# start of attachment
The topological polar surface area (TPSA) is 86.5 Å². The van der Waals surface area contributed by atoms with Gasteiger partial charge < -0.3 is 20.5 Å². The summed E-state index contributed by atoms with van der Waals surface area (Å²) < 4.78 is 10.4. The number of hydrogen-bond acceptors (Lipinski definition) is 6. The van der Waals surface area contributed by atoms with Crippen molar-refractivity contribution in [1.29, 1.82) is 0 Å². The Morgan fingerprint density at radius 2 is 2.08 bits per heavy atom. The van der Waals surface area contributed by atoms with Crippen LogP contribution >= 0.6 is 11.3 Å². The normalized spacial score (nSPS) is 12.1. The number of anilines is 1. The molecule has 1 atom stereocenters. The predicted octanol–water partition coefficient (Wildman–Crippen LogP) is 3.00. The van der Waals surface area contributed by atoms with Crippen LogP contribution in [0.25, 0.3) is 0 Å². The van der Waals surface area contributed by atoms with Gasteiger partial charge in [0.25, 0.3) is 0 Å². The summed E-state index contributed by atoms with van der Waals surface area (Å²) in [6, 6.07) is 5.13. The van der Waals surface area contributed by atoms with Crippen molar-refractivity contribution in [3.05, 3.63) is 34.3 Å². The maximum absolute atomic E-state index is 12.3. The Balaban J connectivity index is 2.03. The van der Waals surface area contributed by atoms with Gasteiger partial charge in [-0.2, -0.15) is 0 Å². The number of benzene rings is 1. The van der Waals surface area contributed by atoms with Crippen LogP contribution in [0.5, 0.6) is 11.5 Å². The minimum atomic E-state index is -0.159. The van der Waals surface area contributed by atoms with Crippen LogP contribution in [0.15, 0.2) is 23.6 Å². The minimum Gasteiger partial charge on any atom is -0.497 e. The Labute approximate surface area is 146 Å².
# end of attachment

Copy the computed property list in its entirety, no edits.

The topological polar surface area (TPSA) is 86.5 Å². The van der Waals surface area contributed by atoms with Gasteiger partial charge < -0.3 is 20.5 Å². The summed E-state index contributed by atoms with van der Waals surface area (Å²) < 4.78 is 10.4. The number of hydrogen-bond acceptors (Lipinski definition) is 6. The van der Waals surface area contributed by atoms with Crippen molar-refractivity contribution in [1.29, 1.82) is 0 Å². The Morgan fingerprint density at radius 2 is 2.08 bits per heavy atom. The van der Waals surface area contributed by atoms with Crippen LogP contribution >= 0.6 is 11.3 Å². The normalized spacial score (nSPS) is 12.1. The number of anilines is 1. The molecule has 1 atom stereocenters. The predicted octanol–water partition coefficient (Wildman–Crippen LogP) is 3.00. The van der Waals surface area contributed by atoms with Crippen LogP contribution in [0.25, 0.3) is 0 Å². The van der Waals surface area contributed by atoms with Gasteiger partial charge in [0.25, 0.3) is 0 Å². The summed E-state index contributed by atoms with van der Waals surface area (Å²) in [6, 6.07) is 5.13. The van der Waals surface area contributed by atoms with Crippen molar-refractivity contribution in [3.05, 3.63) is 34.3 Å². The maximum absolute atomic E-state index is 12.3. The Balaban J connectivity index is 2.03. The van der Waals surface area contributed by atoms with Gasteiger partial charge in [-0.2, -0.15) is 0 Å². The number of benzene rings is 1. The van der Waals surface area contributed by atoms with Crippen LogP contribution in [0.5, 0.6) is 11.5 Å². The minimum atomic E-state index is -0.159. The van der Waals surface area contributed by atoms with Crippen LogP contribution in [0.15, 0.2) is 23.6 Å². The minimum Gasteiger partial charge on any atom is -0.497 e. The Labute approximate surface area is 146 Å².